PRISTINA, Kosovo (AP) – Kosovo President Hashim Thaci, a guerrilla leader in Kosovo’s war for independence from Serbia in the late 1990s, resigned on Thursday and will face charges of war crimes and crimes against humanity in a special court based in The Hague.
Thaci said he was taking steps “to protect the integrity of Kosovo’s presidency” and to preserve historical truths about who is the culprit and who is the victim, in the conflict.
“We are free and avenged lovers,” said Thaci, 52, at a press conference in Pristina, the capital of Kosovo. “That̵7;s why there are no claims that can rewrite history. Kosovo was a victim. Serbia was an invader. “
Thaci was indicted in the summer by a special court in Kosovo based in The Hague, Netherlands along with nine former rebel leaders, established to hear charges of former rebel leaders. Albania. The charges included murder, forced disappearance, arrest and torture.
Among those charged was Kadri Veseli, a former parliamentary speaker and an opposition party leader who said he planned to go to The Hague on Thursday and resigned “all operations. public politics ”.
Both Thaci and Veseli deny the offense.
Thaci, a commander of the Kosovo Liberation Army during the war, said he was proud to belong to that force, calling it “the greatest value of the nation of Albania”.
He called the indictment “the smallest price we have to pay for the freedom of our people”.
The government said in a statement that all defendants should be considered innocent unless the court decides otherwise.
“No one can judge our fight for freedom,” the government said, adding that the KLA “fought for the liberation of our country, to protect the house, not in one. the land was unfamiliar, and therefore it enjoyed the support of the international community. “
The indictments were filed by the court and a related Special Prosecutor’s Office was established five years ago.
Amnesty International Balkans researcher Jelena Sesar says the indictment of Thaci and nine others will give hope to “the thousands of victims of the Kosovo war, who have waited for more than two decades. period to find out the truth about the horrible crimes committed against them and loved ones. ”
The exact details of the 10-charge indictment against Thaci, Veseli and others have yet to be released. Announcing the existence of the indictment earlier this year, the Special Prosecutor’s Office alleges that the men were “criminally responsible for nearly 100 homicides.”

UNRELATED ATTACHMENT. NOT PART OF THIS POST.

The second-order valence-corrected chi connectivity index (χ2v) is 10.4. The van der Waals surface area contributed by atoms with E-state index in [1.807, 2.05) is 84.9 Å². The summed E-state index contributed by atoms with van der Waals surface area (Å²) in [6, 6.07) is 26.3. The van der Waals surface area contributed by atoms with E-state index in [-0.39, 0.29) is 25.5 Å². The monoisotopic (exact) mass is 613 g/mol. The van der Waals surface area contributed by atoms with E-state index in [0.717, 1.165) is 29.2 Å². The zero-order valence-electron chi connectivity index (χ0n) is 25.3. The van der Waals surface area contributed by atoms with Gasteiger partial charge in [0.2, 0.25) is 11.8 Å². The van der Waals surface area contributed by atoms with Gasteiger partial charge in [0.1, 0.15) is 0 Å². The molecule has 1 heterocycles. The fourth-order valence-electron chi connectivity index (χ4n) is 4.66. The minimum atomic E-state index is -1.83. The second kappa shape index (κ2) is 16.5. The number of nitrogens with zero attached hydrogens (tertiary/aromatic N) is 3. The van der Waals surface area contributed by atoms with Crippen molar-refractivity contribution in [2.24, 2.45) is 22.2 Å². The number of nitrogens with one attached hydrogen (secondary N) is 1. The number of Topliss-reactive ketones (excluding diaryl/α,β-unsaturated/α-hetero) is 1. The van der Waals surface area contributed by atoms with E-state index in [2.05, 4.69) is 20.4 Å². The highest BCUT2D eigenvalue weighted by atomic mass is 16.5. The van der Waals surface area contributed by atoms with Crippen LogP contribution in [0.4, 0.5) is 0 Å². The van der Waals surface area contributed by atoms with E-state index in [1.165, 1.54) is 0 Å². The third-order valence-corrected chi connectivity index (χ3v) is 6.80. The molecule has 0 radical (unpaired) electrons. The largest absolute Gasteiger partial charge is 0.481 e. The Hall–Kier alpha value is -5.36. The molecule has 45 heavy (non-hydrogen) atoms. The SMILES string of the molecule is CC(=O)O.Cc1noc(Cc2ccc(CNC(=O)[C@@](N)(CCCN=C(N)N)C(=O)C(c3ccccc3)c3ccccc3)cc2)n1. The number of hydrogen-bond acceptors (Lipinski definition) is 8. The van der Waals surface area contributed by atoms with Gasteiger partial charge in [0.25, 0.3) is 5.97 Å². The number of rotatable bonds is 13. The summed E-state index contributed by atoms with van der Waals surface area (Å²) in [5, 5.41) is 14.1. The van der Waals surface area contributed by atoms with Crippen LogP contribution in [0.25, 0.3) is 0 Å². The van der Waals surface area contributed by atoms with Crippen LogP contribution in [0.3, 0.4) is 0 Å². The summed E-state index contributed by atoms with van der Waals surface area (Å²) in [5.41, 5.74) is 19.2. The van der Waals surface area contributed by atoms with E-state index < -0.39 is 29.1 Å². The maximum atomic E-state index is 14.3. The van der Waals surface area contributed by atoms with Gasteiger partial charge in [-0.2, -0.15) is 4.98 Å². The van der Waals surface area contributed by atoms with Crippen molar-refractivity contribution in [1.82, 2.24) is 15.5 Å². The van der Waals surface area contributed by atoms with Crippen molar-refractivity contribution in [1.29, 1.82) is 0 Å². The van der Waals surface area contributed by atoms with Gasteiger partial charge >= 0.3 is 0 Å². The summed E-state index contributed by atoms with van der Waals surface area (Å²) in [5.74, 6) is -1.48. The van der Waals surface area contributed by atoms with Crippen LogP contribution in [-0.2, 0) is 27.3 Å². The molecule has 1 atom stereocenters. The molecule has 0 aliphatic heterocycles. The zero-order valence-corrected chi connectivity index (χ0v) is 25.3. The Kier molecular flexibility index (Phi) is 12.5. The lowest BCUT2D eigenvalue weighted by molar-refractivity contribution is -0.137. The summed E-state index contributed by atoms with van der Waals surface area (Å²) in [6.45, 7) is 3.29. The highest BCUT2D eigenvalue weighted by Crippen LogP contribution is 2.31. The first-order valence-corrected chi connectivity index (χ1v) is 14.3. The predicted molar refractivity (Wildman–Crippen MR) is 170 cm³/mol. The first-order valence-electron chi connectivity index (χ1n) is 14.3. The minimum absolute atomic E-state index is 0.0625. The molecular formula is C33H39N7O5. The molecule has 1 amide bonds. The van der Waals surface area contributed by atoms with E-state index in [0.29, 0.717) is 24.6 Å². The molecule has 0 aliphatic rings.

At the time, the prosecutor’s office said it made public the existence of the indictment because of what it called Thaci and Veseli’s repeated attempts “to obstruct and sabotage” the court’s work. judgments and say they are said to have tried to overthrow the Kosovo law created by the court.
The establishment of the tribunal and prosecutor’s office followed a 2011 report by the Council of Europe, a human rights body, that included allegations that KLA fighters were trafficking in human organs obtained from prisoners and murdered Serbs and fellow Albanians.
Sesar, an expert at Amnesty International, said that the “culture of no punishment” existed in Kosovo because it took almost 10 years for people suspected of criminal responsibility to be brought to court.
After the war, Thaci founded the Kosovo Democratic Party and has served as foreign minister, deputy prime minister, prime minister and current president since April 2016.
Kosovo-Serbia relations remained strained 21 years after the war ended, despite nine years of negotiations mediated by the European Union and supported by the US.
The indictment was released in June when Thaci was en route to a meeting at the White House with Serb counterpart Aleksandar Vucic. That meeting was held with the Kosovo prime minister instead of September.
The 1998-1999 war killed more than 10,000 people – most of them Albanians – and 1,641 remains unidentified.
It ended with a 78-day NATO airstrike campaign against the Serbian army.
In 2008, Kosovo declared independence from Serbia, something that Serbia has yet to recognize.
Llazar Semini in Tirana, Albania, and Mike Corder in The Hague, The Netherlands, contributed to the report.